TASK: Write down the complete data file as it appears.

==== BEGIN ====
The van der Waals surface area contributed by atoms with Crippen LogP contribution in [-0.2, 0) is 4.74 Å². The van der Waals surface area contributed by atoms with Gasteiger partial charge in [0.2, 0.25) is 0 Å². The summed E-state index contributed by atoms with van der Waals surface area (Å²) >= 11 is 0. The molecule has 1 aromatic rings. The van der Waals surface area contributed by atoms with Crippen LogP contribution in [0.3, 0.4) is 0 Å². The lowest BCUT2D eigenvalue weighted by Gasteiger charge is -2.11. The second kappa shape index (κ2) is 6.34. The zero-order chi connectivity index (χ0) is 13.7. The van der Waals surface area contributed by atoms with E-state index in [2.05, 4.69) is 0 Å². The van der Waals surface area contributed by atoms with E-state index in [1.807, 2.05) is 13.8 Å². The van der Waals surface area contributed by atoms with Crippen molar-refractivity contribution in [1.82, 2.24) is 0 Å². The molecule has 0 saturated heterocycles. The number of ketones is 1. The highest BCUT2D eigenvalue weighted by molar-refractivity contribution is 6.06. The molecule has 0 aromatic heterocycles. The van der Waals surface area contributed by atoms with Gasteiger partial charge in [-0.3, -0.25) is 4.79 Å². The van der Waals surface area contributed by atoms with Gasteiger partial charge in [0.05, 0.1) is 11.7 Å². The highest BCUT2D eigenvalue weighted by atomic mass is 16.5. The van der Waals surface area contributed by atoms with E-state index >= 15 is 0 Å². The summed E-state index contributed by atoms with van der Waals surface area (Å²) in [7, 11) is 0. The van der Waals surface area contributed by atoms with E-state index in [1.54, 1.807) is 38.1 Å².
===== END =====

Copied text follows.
The van der Waals surface area contributed by atoms with Crippen LogP contribution in [-0.2, 0) is 4.74 Å². The van der Waals surface area contributed by atoms with Gasteiger partial charge in [0.2, 0.25) is 0 Å². The summed E-state index contributed by atoms with van der Waals surface area (Å²) >= 11 is 0. The molecule has 1 aromatic rings. The van der Waals surface area contributed by atoms with Crippen LogP contribution in [0.3, 0.4) is 0 Å². The lowest BCUT2D eigenvalue weighted by Gasteiger charge is -2.11. The second kappa shape index (κ2) is 6.34. The zero-order chi connectivity index (χ0) is 13.7. The van der Waals surface area contributed by atoms with E-state index in [2.05, 4.69) is 0 Å². The van der Waals surface area contributed by atoms with E-state index in [1.807, 2.05) is 13.8 Å². The van der Waals surface area contributed by atoms with Crippen molar-refractivity contribution in [1.82, 2.24) is 0 Å². The molecule has 0 saturated heterocycles. The number of ketones is 1. The highest BCUT2D eigenvalue weighted by molar-refractivity contribution is 6.06. The molecule has 0 aromatic heterocycles. The van der Waals surface area contributed by atoms with Gasteiger partial charge in [-0.3, -0.25) is 4.79 Å². The van der Waals surface area contributed by atoms with Gasteiger partial charge in [0.05, 0.1) is 11.7 Å². The highest BCUT2D eigenvalue weighted by atomic mass is 16.5. The van der Waals surface area contributed by atoms with E-state index >= 15 is 0 Å². The summed E-state index contributed by atoms with van der Waals surface area (Å²) in [7, 11) is 0. The van der Waals surface area contributed by atoms with E-state index in [1.54, 1.807) is 38.1 Å².